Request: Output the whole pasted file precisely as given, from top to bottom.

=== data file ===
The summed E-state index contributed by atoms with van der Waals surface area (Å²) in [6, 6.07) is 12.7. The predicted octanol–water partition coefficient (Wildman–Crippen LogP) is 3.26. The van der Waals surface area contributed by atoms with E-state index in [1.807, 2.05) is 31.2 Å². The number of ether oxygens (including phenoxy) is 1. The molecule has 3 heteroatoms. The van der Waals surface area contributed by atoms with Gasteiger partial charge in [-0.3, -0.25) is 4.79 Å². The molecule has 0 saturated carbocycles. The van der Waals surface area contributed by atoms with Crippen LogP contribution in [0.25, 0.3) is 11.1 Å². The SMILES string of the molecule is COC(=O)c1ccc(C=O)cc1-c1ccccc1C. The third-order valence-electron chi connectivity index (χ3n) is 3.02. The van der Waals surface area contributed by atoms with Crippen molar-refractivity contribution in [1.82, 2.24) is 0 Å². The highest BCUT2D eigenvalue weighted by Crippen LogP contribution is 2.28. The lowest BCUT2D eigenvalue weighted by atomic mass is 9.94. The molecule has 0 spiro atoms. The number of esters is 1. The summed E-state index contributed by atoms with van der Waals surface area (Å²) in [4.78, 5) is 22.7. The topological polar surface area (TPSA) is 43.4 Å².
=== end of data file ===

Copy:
The summed E-state index contributed by atoms with van der Waals surface area (Å²) in [6, 6.07) is 12.7. The predicted octanol–water partition coefficient (Wildman–Crippen LogP) is 3.26. The van der Waals surface area contributed by atoms with E-state index in [1.807, 2.05) is 31.2 Å². The number of ether oxygens (including phenoxy) is 1. The molecule has 3 heteroatoms. The van der Waals surface area contributed by atoms with Gasteiger partial charge in [-0.3, -0.25) is 4.79 Å². The molecule has 0 saturated carbocycles. The van der Waals surface area contributed by atoms with Crippen LogP contribution in [0.25, 0.3) is 11.1 Å². The SMILES string of the molecule is COC(=O)c1ccc(C=O)cc1-c1ccccc1C. The third-order valence-electron chi connectivity index (χ3n) is 3.02. The van der Waals surface area contributed by atoms with Crippen molar-refractivity contribution in [1.82, 2.24) is 0 Å². The highest BCUT2D eigenvalue weighted by Crippen LogP contribution is 2.28. The lowest BCUT2D eigenvalue weighted by atomic mass is 9.94. The molecule has 0 spiro atoms. The number of esters is 1. The summed E-state index contributed by atoms with van der Waals surface area (Å²) in [4.78, 5) is 22.7. The topological polar surface area (TPSA) is 43.4 Å².